This one is merino wool and cotton muslin.
Wednesday, November 12, 2014
Sunday, November 9, 2014
Sunday, July 20, 2014
Friday, June 27, 2014
Thursday, June 12, 2014
Thursday, May 22, 2014
Kebaya Jacket. Merino wool and tissue silk, hand dyed with Eucalyptus cinerea and hand stitched.
In the Exhibition.
Hats - cloche with retro buttons ( in the Bazaar) and hand dyed with Eucalyptus cinerea ( Fashion Parade ).
Also in the Fashion Parade, on the theme of Going Green, this year is a Draped Skirt of merino wool and hand stitching, on a recycled already hand dyed silk skirt.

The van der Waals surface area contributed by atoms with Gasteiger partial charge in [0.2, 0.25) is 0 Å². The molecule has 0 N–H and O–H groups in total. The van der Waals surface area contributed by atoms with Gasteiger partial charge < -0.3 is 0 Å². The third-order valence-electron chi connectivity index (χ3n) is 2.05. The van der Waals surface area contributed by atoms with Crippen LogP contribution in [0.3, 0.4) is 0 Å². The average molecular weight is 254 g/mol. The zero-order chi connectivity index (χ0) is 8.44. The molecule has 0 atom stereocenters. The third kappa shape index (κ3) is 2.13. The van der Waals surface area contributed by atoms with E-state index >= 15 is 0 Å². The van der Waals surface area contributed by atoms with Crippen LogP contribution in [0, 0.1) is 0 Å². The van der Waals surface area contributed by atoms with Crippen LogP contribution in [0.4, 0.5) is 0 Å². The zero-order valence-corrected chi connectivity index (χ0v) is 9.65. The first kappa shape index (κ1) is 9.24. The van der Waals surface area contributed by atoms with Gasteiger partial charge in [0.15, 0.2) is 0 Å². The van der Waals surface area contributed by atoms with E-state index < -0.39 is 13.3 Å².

Thursday, May 1, 2014
Thursday, March 20, 2014
Saturday, March 8, 2014
Wednesday, March 5, 2014
Orikiri felt making comes from Sachiko's childhood play.
Ori means "fold" and kiri means "cut". Sachiko's adapted this paper technique by making decorative cutouts from fabric, prefelt and prenunofelt instead of paper.
Sachiko credits Kanako Yaguchi, author of "The Art of Decorative Paper Stencils" for some borrowed patterns as well as the recognition that these paper techniques are not restricted to Japanese culture, but also appear in Thai and Portugese cultures.
My finished scarf.
Laying out. First 2 layers of randomly placed blocks of colour were laid out and topped with fabric torn from a polyester Indian sari. Cutouts were made of design elements contained within the print, then cut from wool. Cutouts from the fabric were placed on top of the wool shapes, before felt making was begun.